AP editor Sue Manning dies; gave world LA’s biggest stories
LOS ANGELES (AP) — Sue Manning, an editor in the Los Angeles bureau of The Associated Press who for decades coordinated coverage of some of the nation’s biggest news including the Los Angeles riots, the Northridge earthquake, the death of Michael Jackson and the O.J. Simpson saga, has died, her family said Monday. She was 71.
Police officers summoned by family members who couldn’t reach her found Manning dead on Sunday at her home in Glendale, California, her brother Daniel Manning told the AP. She appeared to have died in her sleep. The cause of death was not immediately known, and an autopsy was planned.
Few knew her byline, which rarely appeared, but millions read the news she assigned, coordinated, edited, rewrote and flashed to the globe.
“So much of the crazy, tragic, extraordinary news the world devoured about Los Angeles for so many years was written — fast and with style — by Sue behind the scenes,” said Sally Buzbee, AP’s executive editor who worked in Los Angeles in the early 1990s. “She was the rock — and the kind warm soul — of the place.”
Manning was a magnet for major news from the beginning of her AP career, covering the 1980 eruption of Mount St. Helens, covered in ash as she sent dispatches from the scene.
She moved to the AP’s bureau in Los Angeles shortly before the 1984 Olympics put the region in the world’s spotlight and quickly rose to the essential and influential seat of supervising editor, acting as the newsroom’s decisive anchor at a time when few women had media leadership positions.
“She was part of a growing group of women in critical roles at The Associated Press, and her influence was felt in how she helped drive coverage,” said AP Television Writer Lynn Elber, who became a reporter in the LA bureau shortly after Manning’s arrival. “Sue approached that position as someone who was consistently calm and steady and decisive in a way that made everyone who worked under her feel fortunate.”
Her desk was the starting point and the end point for news in a region where it always seemed to be breaking.
“Sue was the linchpin of AP’s coverage of some of the biggest domestic stories of the ’80s and ’90s, directing reporters in the field, taking dictation, and pulling the various threads together into a coherent, constantly updated story,” said George Garties, who worked as a reporter with Manning and later as assistant bureau chief. “She was often the actual uncredited writer of stories the world saw about Southern California: earthquakes, wildfires, and of course O.J. Simpson, from the Bronco chase through two trials.”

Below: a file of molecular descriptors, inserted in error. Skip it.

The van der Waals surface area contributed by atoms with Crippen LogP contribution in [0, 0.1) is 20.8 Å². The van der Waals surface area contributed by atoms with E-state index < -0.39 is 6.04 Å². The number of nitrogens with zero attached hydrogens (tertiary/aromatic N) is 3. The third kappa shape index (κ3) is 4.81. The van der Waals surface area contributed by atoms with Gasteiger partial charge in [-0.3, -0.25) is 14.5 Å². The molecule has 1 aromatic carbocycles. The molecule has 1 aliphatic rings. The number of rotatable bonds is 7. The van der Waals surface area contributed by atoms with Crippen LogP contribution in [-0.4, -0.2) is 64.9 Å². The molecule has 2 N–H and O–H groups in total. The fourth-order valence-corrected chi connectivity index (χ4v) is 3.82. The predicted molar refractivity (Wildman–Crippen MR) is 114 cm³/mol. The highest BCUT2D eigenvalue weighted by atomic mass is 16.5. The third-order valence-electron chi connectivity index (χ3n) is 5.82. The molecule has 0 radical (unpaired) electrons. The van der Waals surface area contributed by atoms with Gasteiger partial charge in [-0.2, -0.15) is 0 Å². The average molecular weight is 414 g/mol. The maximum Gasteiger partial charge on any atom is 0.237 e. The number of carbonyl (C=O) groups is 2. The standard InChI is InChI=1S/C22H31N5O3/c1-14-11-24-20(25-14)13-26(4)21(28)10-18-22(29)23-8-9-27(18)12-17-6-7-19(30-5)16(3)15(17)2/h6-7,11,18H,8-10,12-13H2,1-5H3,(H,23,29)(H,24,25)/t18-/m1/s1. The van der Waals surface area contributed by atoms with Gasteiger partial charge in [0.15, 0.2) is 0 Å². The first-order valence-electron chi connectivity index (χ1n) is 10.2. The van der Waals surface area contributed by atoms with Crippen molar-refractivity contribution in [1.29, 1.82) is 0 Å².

John Antczak, an AP editor who worked next to Manning for decades, called her a “classic newsroom leader” who was “quick to clear the decks and get everybody rolling when something really big happened.”
Manning was among the most beloved figures at the AP, a sister, mother and mentor figure to dozens of reporters and editors who passed through her newsroom.
Sometimes called the “den mother” of the LA bureau, she served as its historian, photographer, scrapbooker and party planner, never failing to remember a birthday or to acknowledge births, deaths, anniversaries and milestones in her colleagues’ lives.
“If she missed your birthday, she was genuinely sad,” said Andy Lippman, Manning’s bureau chief for much of her tenure, who said he got marshmallow Peeps from her every birthday for five years after saying once that he was a fan. “The AP was her family and she relished not only working, but sharing happy and sad moments with everyone she worked with.”
She was a devoted fan of the Los Angeles Dodgers, and organized bureau trips to games and an annual weenie roast for opening day.
“Some say Dodger Stadium is aging — albeit gracefully. But to fans, age has only added to its beauty,” Manning wrote in a first-person AP story in 1998 on the team and the stadium she loved to visit that sits just a mile and a half from the newsroom. “At the top of that perfect hill, sun setting, batter digging in, pitcher winding up, peanut shells crunching underfoot, mustard dripping from a hot dog, organ cranking up, you know what baseball should feel like, smell like and taste like.”
She was also a lover of Las Vegas, country music and animals. She moved from her supervisor’s chair to become AP’s pets columnist for the last seven years of her career.
The eldest of four children, Manning was born in Topeka, Kansas, on Feb. 11, 1947. Shortly after her birth, her family moved to California, where she would live in various cities for most of the rest of her life, though she considered the city of Chino her home, her brother said.
Manning’s father, a U.S. Marine, died when she was 10 years old. Her sister, Melinda, died in 2010. She is survived by her brother Daniel and another sister, Connie.
Manning graduated from Cal Poly, Pomona, where she worked at the school’s newspaper the Poly Post, then got her first journalism job nearby at the Ontario Daily Report.
In the late 1970s she got her first AP job in Spokane, Washington, the beginning of a 38-year career with the news organization that included a brief stint in Seattle before her permanent move to Los Angeles.
In 2001, the AP gave her its highest internal honor, the Oliver S. Gramling award, noting her grace under pressure.
Colleagues poured out tributes to her at her 2016 retirement.
“This woman who made the AP her life has been our heart and soul in so many ways,” AP Special Correspondent Linda Deutsch wrote in a tribute to Manning at the time, “the smile that kept us from tears when we covered those hard stories, the joyous spirit that loved the news as much as we did.”